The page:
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Echo Press Editorial: Support downtown area during summer road work

Work on the north end of Broadway was progressing quickly on Wednesday as crews removed asphalt. (Lowell Anderson/Echo Press)

The transformation of Alexandria’s downtown started this week.

Although that’s not entirely true. The initial planning for the Broadway reconstruction project stretches back at least five years and has been shifted and tweaked through the course of dozens of meetings, input from businesses and residents, comparing designs in other towns, and advice from engineers, safety experts and state transportation officials.

In other words, the prep work for this project has been a steady, ongoing process, not something that was rushed together with little foresight. But now all the plans are being put into action. Work has started on the four and a half block section of Broadway, between Third and Eighth Avenue. Heavy machinery started chewing up chunks of asphalt on Monday, the orange detour signs are in place and soon the “construction ahead” mindset will became part of driving in and around Broadway this summer.

Are some businesses nervous? Yes, and you can’t blame them. Their business lifeblood, a steady stream of customers, is on the line. They’re worried that some shoppers will just avoid the construction and take their business elsewhere.

But that does not have to happen. We encourage all local residents to keep shopping on Broadway throughout the construction. Access to every business will be open. All the familiar downtown events, the sidewalk sales, Crazy Days, Fall Festival, will go on as usual. The project is also being done in phases to minimize disruptions.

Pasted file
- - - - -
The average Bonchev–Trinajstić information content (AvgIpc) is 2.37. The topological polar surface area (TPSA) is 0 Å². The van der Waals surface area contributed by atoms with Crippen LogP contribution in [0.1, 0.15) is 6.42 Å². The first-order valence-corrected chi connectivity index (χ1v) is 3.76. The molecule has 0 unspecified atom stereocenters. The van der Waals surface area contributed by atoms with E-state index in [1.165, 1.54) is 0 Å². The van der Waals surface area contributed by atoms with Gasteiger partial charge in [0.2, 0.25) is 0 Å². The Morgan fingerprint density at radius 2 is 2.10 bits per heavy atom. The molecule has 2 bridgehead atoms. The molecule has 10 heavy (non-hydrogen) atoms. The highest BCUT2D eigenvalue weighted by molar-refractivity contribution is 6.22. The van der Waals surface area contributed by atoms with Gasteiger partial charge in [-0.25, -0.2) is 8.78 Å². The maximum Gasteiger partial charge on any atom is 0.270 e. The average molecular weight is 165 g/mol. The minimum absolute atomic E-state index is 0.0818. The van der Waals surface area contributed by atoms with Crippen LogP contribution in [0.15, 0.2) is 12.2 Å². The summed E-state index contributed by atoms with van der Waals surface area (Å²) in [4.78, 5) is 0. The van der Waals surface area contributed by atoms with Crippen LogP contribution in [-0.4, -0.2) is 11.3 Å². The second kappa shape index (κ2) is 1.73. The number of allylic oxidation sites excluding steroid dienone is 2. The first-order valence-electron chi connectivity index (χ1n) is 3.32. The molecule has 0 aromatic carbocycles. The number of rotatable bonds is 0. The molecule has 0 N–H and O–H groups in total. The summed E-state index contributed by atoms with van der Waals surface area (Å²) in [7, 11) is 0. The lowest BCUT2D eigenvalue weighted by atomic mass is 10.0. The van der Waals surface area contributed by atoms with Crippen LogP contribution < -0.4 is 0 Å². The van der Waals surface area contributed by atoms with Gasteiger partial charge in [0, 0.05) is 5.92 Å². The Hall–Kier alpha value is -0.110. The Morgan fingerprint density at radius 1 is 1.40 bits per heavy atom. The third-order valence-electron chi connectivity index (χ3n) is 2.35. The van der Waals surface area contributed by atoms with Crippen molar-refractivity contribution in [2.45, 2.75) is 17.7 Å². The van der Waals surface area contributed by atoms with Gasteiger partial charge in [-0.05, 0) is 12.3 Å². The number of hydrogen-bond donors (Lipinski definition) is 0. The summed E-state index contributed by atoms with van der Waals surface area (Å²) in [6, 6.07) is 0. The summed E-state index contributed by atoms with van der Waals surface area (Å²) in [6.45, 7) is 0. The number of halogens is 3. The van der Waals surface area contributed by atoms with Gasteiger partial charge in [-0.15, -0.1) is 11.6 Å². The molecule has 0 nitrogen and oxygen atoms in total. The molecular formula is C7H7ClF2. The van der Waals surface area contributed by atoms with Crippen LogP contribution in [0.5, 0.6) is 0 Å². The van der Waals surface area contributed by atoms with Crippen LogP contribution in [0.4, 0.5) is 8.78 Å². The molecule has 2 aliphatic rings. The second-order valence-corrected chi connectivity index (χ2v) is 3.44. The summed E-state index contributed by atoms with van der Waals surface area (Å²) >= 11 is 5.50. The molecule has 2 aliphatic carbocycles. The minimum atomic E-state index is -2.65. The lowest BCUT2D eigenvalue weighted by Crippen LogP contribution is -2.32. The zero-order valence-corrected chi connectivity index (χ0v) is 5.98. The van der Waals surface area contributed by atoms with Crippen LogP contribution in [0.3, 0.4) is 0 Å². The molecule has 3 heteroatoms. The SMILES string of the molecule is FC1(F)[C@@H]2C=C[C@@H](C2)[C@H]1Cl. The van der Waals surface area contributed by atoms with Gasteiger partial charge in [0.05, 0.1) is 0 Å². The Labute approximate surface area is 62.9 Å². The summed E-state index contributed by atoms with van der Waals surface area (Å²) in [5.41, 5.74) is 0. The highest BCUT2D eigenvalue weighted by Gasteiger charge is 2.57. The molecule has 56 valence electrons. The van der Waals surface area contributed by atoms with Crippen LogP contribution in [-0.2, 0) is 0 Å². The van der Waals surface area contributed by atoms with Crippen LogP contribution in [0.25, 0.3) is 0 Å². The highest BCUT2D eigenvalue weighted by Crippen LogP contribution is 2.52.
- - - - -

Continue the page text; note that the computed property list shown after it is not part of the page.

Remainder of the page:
It’s important for residents and regional travelers to our area to know that Alexandria’s downtown will not suddenly grind to a halt because of this construction. They just have to follow the detour signs and perhaps park in a different spot than they’re used to.

This isn’t Armageddon. We can get through this, just as we did when Third Avenue East was under construction in 2004.

We should look at this as a type of challenge that we can stare down and conquer – kind of like a Minnesota blizzard in March. The road work should toughen us up, unite us, make us laugh at adversity and come out of it stronger than ever.

When the project kicks into high gear, we should keep our focus on the future – how beautiful the downtown area will look when the project is complete, how much safer it will be for pedestrians and bicyclists, and how much improved the underground sewer and water lines will be.

So let’s face this project with steely-eyed determination to help our downtown not just “get through” the construction but thrive throughout it. Years from now, let’s be able to look back at the summer of 2014 and say, in our Minnesota-style way, “That wasn’t so bad. It could’ve been worse, a lot worse.”